Passage to Aitutaki

Alex Rust

21 July 2010 | Aitutaki

As Jim mentioned we left Bora Bora in haste in order to catch the winds we heard were dying in three days and as we watched the pearl of the Pacific disapear into the horizon we threw out a message in rum bottle that we had finished. After some good downwind sailing and wonderful sushi dinner the night before (full on with chopsticks, seaweed wraps, sticky rice, ginger, soy and wasabi sauce and to make it a liitle Indiana some corn) the winds died as predicted and we had to crank on the engine.

Thoughts at sea many times, at least for me, gravitate around food and with the motor running and not under sail it was the only thing I could think of to keep my mind from wondering where the wind was. Over the first two days at sea we ate our last baget meals that had become so commonplace in the past three months being in French Polynesia where the French government subsidizes even the most remote atolls to have fresgh bagets every morning. Our meals on the last baget day went like this : breakfast – sliced bagets made into french toast (ah how french), lunch – ramen noodle baget sandwiches (suprisingly delecious), and finally dinner – baget pizzas made with boatmade sauce and topped with melted wisconsin cheese (a bubbles classic). The bagets will be missed.

For that nights meal we decided to go with spagetti then to treat ourselves made some apple crisp. Thanks to Ross I was now able to make things in the galley I didn’t think possible. The whole boat started to smell of deliciousness and I told Joe to hop on the VHF (radio boats use to communicate with a 25 mile range) so see if anyone wanted to come join us for dinner fully confindent that no one would reply considering we were 200 miles from the closest atoll and hadnt seen a boat since we left Bora Bora. Suprisingly though there came a response and wouldn’t you know it was a dutch friend of mine Adam with his family and they were only 6 miles away! We turned our strobe light on atop the mast so they could see us and invited them for dinner, but then something weird happened and we lost communication. It should have been the first sign of the upcoming weather.

We enjoyed our meal and desert under moonlight with a clear sky and stars so bright you felt like you touch them and afterwords were preparing to settle into our shifts for the night when we noticed a black line of clouds up ahead. There wasn’t supposed to be any significant weather systems in the area so I wasn’t too concerned. More on my mind was how cool the line of approaching clouds looked in the moonlight. Jim looked at me a said it looked like the ‘gates of mordor’ and I agreed adding that it looked like we would be entering another relm soon. Within an hour and within seconds of entering the cloudline the winds went from light out of the northwest to west to southwest and increasing now blowing a steady 15. “Great!” I thought, “Now we can sail!” We killed the engine and raised full sail. Entering the cloud line was like entering a world of perfect sail conditions with winds on the beam and a flat ocean we sliced through the water at hull speed of 7.5 knots. On the previous side of the cloud line there was no wind and now that we had crossed the line the sky became clear as before with a bright moon and stars but now with perfect wind.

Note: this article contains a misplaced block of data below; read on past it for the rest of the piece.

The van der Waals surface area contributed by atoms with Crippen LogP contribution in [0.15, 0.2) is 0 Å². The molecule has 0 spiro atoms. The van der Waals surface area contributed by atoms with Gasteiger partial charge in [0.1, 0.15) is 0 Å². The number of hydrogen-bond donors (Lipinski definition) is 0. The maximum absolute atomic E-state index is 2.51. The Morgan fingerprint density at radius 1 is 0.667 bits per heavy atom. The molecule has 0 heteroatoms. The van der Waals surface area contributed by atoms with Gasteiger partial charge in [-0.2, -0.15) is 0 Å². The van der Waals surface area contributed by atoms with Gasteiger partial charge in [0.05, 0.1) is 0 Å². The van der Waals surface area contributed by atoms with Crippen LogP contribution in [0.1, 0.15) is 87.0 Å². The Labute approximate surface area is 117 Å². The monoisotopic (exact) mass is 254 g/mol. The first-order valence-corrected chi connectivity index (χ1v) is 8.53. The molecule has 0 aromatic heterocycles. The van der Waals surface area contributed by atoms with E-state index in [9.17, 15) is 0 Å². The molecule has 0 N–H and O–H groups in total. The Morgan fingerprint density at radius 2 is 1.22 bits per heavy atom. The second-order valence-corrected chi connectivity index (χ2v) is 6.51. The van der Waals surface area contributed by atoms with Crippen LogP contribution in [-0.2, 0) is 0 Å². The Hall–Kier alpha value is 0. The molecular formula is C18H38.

We sat up and enjoyed the sailing philosiphizing about this and that and then took to our bunks so we would each be ready for his shifts. Within an hour I woke up to the alarming sound of water running across the deck as the boat was overpowered with increasing wind causing bubbles to heal to 45 degrees and allowing water to come rushing over the rail. It was time to reef. I jumped on deck to see a steady jim at the helm explain to me that we had hit another cloud line but this one didn’t have the pretty starts on the other side. With it came cold rain, darkness and ever increasing waves. After jumping on deck and getting some sail brought down I tried to go back to sleep but with the howling winds and pounding seas I am always straining to listen if we are still on course or if something breaks. Jim later also told me he couldn’t sleep because he thought we were in a hurricane (wasn’t anything close in reality) and Joe who I thought was out cold was awoken by the splash of every wave that hit the boat.

Joe got me up for my shift at 4am and and it took a few minutes for my eyes to adjust so that I could distinguish the black walls of water from the black sky and see the 12 foots waves that we were now being slammed by. I liked it better when I couldn’t see the waves. A big change from just a few short hours before when I was praying for wind sitting in a sea of glass. We now had over 20 knots of wind forward of the beam and were on course to make landfall ahead of schedule at first light. I had put some water on the stove and asked Joe to make me a cup of tea. The simple task of pouring the water in, adding milk and sugar, and putting the lid on took over 30 minutes and left Joe some bruises. Jim was thoroughly entertained watching Joe be tossed around the galley saying it should have been a beer commericial for as Joe fell three times he never spilled a drop.

Sunrises at sea are epic especially after a cold dark night of heavy sailing. An hour before the sun peeks its head out the light and its energy makes its way over the horizon and when it does finally show its face you can feel the warmth and security of its embrace. It also lit up the silouette of our destination. Land ho! and we were approaching fast….

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